scm_process_pull_request_payload or scm_process_push_payload Depending on the retrieve_payload step, the merged pull request is cloned, or the default branch is cloned locally
assemble_step Code is built, which includes adding any missing files/default structure, version bumping, etc.
dependencies_step Download package dependencies
compile_step Optional compilation of source into binaries
test_step Run the package test runner(s) (eg. npm test, rake test, kitchen test, tox), linter, formatter & dependency vulnerbility scanner
package_step Clean any unnecessary files, commit any local changes and create a git tag. Nothing should be pushed to remote repository
dist_step Push the release to the package repository (ie. npm, chef supermarket, rubygems)
scm_publish Push the merged, tested and version updated code up to the source code repository. Also do any source specific releases (github release, asset uploading, etc)


Specifying your GITHUB_ACCESS_TOKEN and PYPI_PASSWORD via an environmental variable might make sense, but do you really want to specify the PYPI_USERNAME, REPO_FULL_NAME each time? Probably not.

CapsuleCD has you covered. We support a global YAML configuration file (that can be specified using the --config_file flag), and a repo specific YAML configuration file stored as capsule.yml inside the repo itself.

Setting Inheritance/Overrides

CapsuleCD settings are determined by loading configuration in the following order (where the last value specified is used)

  • system YAML config file (--config-file)
  • repo YAML config file (capsule.yml)
  • environmental variables (setting in capital letters and prefixed with CAPSULE_)

Configuration Settings

Check the [example.capsule.yml](example.capsule.yml) file for a full list of all the available coniguration options.

As mentioned above, all settings can be specified via Environmental variable. All you need to do is convert the setting to uppercase and then prefix it with CAPSULE_. So pypi_password can be set with CAPSULE_PYPI_PASSWORD and engine_cmd_test with CAPSULE_ENGINE_CMD_TEST

Example System Configuration File

Here's what an example system configuration file might look like:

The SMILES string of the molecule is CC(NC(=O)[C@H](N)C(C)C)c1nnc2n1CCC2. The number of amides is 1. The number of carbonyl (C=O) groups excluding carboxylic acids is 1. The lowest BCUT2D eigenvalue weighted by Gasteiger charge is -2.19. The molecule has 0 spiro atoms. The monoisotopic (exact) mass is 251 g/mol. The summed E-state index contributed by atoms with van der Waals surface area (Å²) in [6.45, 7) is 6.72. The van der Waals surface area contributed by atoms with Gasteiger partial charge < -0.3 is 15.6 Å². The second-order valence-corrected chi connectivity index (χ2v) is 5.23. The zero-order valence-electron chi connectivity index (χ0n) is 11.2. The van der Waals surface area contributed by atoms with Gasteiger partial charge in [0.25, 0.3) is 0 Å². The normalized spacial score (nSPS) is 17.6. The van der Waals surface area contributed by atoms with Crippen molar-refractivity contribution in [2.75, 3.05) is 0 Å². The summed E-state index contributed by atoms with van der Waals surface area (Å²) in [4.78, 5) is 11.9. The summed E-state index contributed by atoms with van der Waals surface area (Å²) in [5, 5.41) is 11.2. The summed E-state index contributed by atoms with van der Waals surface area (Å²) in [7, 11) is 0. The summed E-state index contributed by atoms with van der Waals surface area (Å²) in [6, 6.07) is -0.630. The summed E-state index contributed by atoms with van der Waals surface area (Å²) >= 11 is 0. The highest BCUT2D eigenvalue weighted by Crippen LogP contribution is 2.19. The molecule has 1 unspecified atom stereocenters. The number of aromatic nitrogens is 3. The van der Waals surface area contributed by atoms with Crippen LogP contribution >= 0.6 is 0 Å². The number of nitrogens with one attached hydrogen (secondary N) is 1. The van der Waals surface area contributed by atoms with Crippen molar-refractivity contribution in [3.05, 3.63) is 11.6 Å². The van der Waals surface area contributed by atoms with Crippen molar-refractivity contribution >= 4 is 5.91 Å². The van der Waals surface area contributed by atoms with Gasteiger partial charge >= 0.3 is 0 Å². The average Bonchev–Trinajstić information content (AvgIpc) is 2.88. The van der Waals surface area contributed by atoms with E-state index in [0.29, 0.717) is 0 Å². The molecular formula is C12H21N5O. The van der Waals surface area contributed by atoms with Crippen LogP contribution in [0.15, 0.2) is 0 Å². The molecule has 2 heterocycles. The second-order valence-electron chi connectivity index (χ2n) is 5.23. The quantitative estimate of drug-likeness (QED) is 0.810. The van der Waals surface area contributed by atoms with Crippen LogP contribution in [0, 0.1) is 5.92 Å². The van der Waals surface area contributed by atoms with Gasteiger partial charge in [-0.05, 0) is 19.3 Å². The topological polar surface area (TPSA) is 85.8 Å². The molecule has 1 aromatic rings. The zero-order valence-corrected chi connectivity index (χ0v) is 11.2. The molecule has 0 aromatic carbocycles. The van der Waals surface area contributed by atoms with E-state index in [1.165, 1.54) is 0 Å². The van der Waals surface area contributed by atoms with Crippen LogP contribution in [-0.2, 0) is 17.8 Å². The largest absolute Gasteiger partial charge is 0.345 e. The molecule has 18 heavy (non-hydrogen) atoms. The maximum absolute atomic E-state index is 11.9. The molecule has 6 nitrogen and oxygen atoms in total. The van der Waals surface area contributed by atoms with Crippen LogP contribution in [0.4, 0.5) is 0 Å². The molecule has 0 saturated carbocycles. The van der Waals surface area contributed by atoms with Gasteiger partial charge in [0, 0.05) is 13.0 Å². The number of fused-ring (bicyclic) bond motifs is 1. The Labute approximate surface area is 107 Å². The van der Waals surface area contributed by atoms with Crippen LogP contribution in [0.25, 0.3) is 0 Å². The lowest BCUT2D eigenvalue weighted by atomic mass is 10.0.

scm_git_parent_path: /srv/myclonefolder
scm_github_api_endpoint: https://git.mycorpsubnet.example.com/v2
scm_github_web_endpoint: https://git.mycorpsubnet.example.com/v2

Step pre/post hooks and overrides

CapsuleCD is completely customizable, to the extent that you can run your own Ruby code as pre and post hooks before every step. To add a pre/post hook or override a step, just modify your config yml file by adding the step you want to modify, and specify pre or post as a subkey. Then specify your shell commands as a list

      - echo "override pre_scm_configure"
      - `git clone ...`
    post: |
      # do additional cleanup or anything else you want.
      - echo "override post_scm_configure"
    post: |
      # this post hook runs after the assemble_step runs
      - echo "override post_build_step"


Test suite and continuous integration

CapsuleCD provides an extensive test-suite based on go test and a full integration suite which uses go-vcr. You can run all the integration & unit tests with go test $(glide novendor)

CircleCI is used for continuous integration testing: https://circleci.com/gh/AnalogJ/capsulecd


If you'd like to help improve CapsuleCD, follow the instructions in [CONTRIBUTING.md](CONTRIBUTING.md)

Note that if you would like to do development without Docker, you'll also need to ensure that you have the git2go dependencies installed on your machine. You can install these dependencies by using your system's package manager.

- openssl
- libgit2
- libssh2

Work your magic and then submit a pull request. We love pull requests!

If you find the documentation lacking, help us out and update this README.md. If you don't have the time to work on CapsuleCD, but found something we should know about, please submit an issue.

To-do List

We're actively looking for pull requests in the following areas:

  • CapsuleCD Engines for other languages
  • CapsuleCD Sources
    • GitLab
    • Bitbucket
    • Beanstalk
    • Kiln
    • Any others you can think of


We use SemVer for versioning. For the versions available, see the tags on this repository.


Jason Kulatunga - Initial Development - @AnalogJ


CapsuleCD is licensed under the MIT License - see the LICENSE.md file for details


*Note that all licence references and agreements mentioned in the CapsuleCD README section above are relevant to that project's source code only.